In recent years I’ve done a few posts that would celebrate the return of football. It won’t be happening this time around. I’m sure I’ll be watching when everything starts but my enthusiasm for the sport has waned a bit. One day I’ll go into further details about that but for now I’ll get into the Pro Football Hall of Fame. The Class of 2017 was inducted the first weekend of this month. As usual there were questions of “How did he get in?” and many statements of “If _____ is in then ____ should be in.” There is no set criteria for players to make the various sports Hall of Fames. The Basketball Hall of Fame is the easiest of the three major American sports. The Pro Football Hall of Fame is a lot tougher. Not only does the player’s stats and accolades come into play but apparently his interactions with the media can cause hiccups. The toughest of all is the Baseball Hall of Fame. There are too many variables that get in the way when discussing who gets in and who doesn’t get in the Baseball Hall of Fame. The most ridiculous of them all is the “hard nose” approach that some baseball writers choose to take when selecting the honorees.
As I mentioned above the Pro Football Hall of Fame enshrined some new guys. For another year, they left out former All-Pro Wide Receiver Terrell Owens. Every statistical category related to wide receivers will tell you that T.O. is worthy of the Hall of Fame. For example Owens is currently 5th in total touchdowns scored (156) and 3rd in receiving touchdowns (153). There are a slew of numbers I could continue to list to show why he should be in but that’s pointless. T.O. isn’t in because the voters – mostly NFL media – see him as a jerk. The Committee to select each Hall of Fame class consists of 48 members. Of those 48, it’s possible that only TWO may not be a member of the media. Owens was definitely a character during his time in the league but he backed it up with his play and was a true competitor.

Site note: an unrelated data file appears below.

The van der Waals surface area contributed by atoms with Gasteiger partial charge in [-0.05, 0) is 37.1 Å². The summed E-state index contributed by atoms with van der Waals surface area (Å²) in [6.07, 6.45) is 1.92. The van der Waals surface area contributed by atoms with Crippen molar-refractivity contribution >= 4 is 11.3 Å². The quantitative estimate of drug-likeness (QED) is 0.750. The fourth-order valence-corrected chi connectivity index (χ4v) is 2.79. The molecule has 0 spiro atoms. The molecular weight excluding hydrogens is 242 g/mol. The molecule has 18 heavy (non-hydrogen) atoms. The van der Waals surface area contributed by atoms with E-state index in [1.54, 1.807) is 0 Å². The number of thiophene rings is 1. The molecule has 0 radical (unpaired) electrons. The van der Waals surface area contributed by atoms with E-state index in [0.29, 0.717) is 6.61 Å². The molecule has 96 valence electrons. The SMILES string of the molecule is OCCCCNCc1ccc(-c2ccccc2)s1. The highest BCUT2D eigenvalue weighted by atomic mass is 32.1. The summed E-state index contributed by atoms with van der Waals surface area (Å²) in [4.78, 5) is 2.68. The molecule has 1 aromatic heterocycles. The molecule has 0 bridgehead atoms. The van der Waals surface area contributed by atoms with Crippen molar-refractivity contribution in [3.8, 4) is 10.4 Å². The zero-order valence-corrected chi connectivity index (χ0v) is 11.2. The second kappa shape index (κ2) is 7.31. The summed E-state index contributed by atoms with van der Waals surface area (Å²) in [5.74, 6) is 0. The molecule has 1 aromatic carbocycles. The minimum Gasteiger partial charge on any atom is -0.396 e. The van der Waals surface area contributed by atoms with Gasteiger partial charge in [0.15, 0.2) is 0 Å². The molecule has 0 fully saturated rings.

Terrell Owens is just one of the many former NFL players on the outside looing in. The future selections for the Pro Football Hall of Fame won’t get any easier. At one point most discussions for players looking to enter the Hall of Fame centered around career longevity, career numbers, team success, impact on the game and things of that nature. Through the advancement of technology and demands from fans we now have more access to players. We’ve gone from seeing them behind the scenes in the locker room to following them 24/7. A player’s behavior should be taken into consideration when selecting Hall of Famers and in a similar tone the Committee’s behavior should be considered when they continue to hold grudges. I guess as fans all can do is continue to argue if Owens is “Hall of Fame or nah?”